Writing Through the Fear

I’ve been struggling to write fiction since I returned to working a regular 40-hour a week job. I knew there would be some difficulty while I adjusted to the new schedule and I try to teach myself to write in the little nooks and crannies of time I can carve out. Other writers have done this and so can I. It’s just a matter of making the writing a priority, and I refuse to have happen to me what I’ve seen happen to other writers, where life forced them–or at least made them feel like they had no choice but–to stop writing. To that end, I’ve began making changes such as turning off the cable television and getting up earlier in the mornings.

But the biggest change I need to make is in my head.

I’ve actually been floundering around as a writer for the last year or so. I haven’t been producing at the rate I’m used to. I’ve been second guessing myself too much. In my head, I do a lot of saying to myself, “Yes. But…” “Yes. But…” could drive one crazy, if one let it.

Here has been my problem: I’ve been afraid; afraid to really let go and write the things that come from deep down in the scary places. The fact is, most of my short fiction, while perfectly fine, is also a little workman like at times. There is nothing wrong with this. I’ve written many stories like this, solid and entertaining pieces of fiction that sold to good markets and that people have enjoyed.

But every once in a while, I write something that…well, it sings. Should We Drown in Feathered Sleep might be the best thing I’ve ever written. “Out Among the Singing Void,” “All the Leaves Your Bed,” and “Fetch” all had that same feel, came from that same place, earlier in my writing career. There are moments in both Last Car to Annwn Station and even in Horror at Cold Springs that, while not at all the same in theme, tone, or use of language, when I wrote them I felt the story resonate deep down in my bones and soul. Not always. But enough to know I was doing something veryvery right. The piece I just finished, The Intimacy of Books, also had those moments.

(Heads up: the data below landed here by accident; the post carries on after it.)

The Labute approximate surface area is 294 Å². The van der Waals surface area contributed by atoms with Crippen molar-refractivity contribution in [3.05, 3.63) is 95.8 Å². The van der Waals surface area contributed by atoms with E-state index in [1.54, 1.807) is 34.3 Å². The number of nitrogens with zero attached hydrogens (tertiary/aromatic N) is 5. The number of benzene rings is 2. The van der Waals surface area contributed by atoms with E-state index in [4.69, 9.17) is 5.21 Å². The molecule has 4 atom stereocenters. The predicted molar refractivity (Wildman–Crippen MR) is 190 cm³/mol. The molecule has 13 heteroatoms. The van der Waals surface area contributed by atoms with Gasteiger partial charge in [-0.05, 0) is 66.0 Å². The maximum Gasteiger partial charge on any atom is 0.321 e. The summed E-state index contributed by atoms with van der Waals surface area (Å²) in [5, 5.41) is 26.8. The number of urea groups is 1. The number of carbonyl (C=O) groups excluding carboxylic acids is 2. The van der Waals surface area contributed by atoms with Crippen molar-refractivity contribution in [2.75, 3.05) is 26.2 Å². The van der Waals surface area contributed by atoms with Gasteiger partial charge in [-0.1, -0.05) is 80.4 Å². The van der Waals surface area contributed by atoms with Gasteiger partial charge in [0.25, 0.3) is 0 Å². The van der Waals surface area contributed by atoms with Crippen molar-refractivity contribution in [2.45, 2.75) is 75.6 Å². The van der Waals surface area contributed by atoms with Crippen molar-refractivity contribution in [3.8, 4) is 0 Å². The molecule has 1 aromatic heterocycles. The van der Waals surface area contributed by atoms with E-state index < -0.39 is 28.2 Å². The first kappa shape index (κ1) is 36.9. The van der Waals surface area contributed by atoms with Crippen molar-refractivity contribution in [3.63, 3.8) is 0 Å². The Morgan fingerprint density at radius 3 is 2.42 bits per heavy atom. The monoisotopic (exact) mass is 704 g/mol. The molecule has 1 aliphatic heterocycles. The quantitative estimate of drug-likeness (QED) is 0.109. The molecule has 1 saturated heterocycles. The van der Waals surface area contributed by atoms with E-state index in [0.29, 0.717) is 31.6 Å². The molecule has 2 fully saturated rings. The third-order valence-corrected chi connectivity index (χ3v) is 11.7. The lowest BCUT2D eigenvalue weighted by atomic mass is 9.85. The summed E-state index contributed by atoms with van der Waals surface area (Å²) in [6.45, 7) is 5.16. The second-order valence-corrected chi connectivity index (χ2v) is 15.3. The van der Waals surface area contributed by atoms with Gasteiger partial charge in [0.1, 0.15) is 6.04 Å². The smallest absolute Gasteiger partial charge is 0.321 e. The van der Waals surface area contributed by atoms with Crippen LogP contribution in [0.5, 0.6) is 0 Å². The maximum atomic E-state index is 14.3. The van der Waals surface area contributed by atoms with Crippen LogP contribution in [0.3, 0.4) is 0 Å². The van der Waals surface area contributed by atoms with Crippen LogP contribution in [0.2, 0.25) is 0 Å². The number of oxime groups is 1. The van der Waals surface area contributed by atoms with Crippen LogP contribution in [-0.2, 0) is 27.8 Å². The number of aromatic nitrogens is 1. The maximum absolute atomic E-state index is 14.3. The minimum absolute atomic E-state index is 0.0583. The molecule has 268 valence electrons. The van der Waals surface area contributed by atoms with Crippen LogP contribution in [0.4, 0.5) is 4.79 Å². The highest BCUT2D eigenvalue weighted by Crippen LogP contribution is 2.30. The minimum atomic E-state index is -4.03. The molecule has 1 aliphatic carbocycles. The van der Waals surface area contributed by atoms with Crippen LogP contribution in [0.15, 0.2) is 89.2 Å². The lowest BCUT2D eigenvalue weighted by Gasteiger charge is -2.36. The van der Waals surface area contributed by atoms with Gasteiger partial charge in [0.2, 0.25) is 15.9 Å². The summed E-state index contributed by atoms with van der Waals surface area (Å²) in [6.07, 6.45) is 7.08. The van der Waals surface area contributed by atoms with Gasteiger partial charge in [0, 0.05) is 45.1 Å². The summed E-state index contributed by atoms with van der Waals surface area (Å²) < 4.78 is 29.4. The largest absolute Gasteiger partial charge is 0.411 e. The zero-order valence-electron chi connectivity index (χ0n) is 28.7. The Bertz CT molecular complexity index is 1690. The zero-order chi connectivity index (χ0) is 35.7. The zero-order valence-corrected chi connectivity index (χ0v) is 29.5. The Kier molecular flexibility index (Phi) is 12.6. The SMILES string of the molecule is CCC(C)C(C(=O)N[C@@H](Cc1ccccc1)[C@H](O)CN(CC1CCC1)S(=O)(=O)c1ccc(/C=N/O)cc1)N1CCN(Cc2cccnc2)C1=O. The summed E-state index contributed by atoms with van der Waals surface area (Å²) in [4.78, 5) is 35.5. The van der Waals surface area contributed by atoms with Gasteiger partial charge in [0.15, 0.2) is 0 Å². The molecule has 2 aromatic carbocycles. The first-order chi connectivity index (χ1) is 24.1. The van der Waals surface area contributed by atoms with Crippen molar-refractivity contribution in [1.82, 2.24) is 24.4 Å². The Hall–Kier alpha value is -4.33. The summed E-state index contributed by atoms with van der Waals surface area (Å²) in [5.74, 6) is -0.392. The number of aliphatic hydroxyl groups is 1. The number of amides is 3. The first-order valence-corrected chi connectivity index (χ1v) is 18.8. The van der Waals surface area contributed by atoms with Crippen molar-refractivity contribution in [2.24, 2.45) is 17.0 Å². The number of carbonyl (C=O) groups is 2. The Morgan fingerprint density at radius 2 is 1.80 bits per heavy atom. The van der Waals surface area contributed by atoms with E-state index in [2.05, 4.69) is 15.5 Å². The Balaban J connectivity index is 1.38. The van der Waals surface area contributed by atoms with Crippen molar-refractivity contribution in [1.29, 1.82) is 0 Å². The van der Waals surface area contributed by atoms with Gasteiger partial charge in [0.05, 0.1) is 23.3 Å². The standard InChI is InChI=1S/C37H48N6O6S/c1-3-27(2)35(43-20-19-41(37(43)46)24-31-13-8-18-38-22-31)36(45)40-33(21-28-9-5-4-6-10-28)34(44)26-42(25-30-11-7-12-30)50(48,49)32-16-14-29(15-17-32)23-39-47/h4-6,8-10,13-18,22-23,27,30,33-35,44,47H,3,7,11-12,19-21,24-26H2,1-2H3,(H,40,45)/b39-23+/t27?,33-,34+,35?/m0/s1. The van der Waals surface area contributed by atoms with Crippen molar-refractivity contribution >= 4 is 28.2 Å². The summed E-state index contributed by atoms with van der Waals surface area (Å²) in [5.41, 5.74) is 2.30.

But those moments when I give over and let the deep places have free range, when I let all the stuff–dark and light both–that I keep buried inside come to the surface and spill onto the page, when I set aside my fear of language and experimentation and strive for something beyond my normal style, those times scare me even as I feel (dear Tiny Gods, this is going to sound like I’m waxing mystical or some bullshit) a little transcendent.

I need to give myself permission to write from that place. I know that is why the Lowry Hill Tunnel Troll story keeps stalling. Because I start to write from that place and then I get scared and pull back. And this story is demanding nothing less than my best. I know this is why I’ve shied away from the Spear of Destiny novel for the last five years. I lie and say it’s because of the amount of research I need to do make this novel work, but really, it’s fear. I know what this novel is going to demand of me, and I’m afraid: afraid to let myself write from the deep place, afraid that I’m not up to the task the novel will demand of me, afraid the story will not live up to what I have in my mind.

I am afraid I’m going to fail the story.

I need to stop being afraid. I need to give myself permission to write from the scary places, the hard places, the places deep down inside. And if I do, maybe, just maybe, the story will sing…

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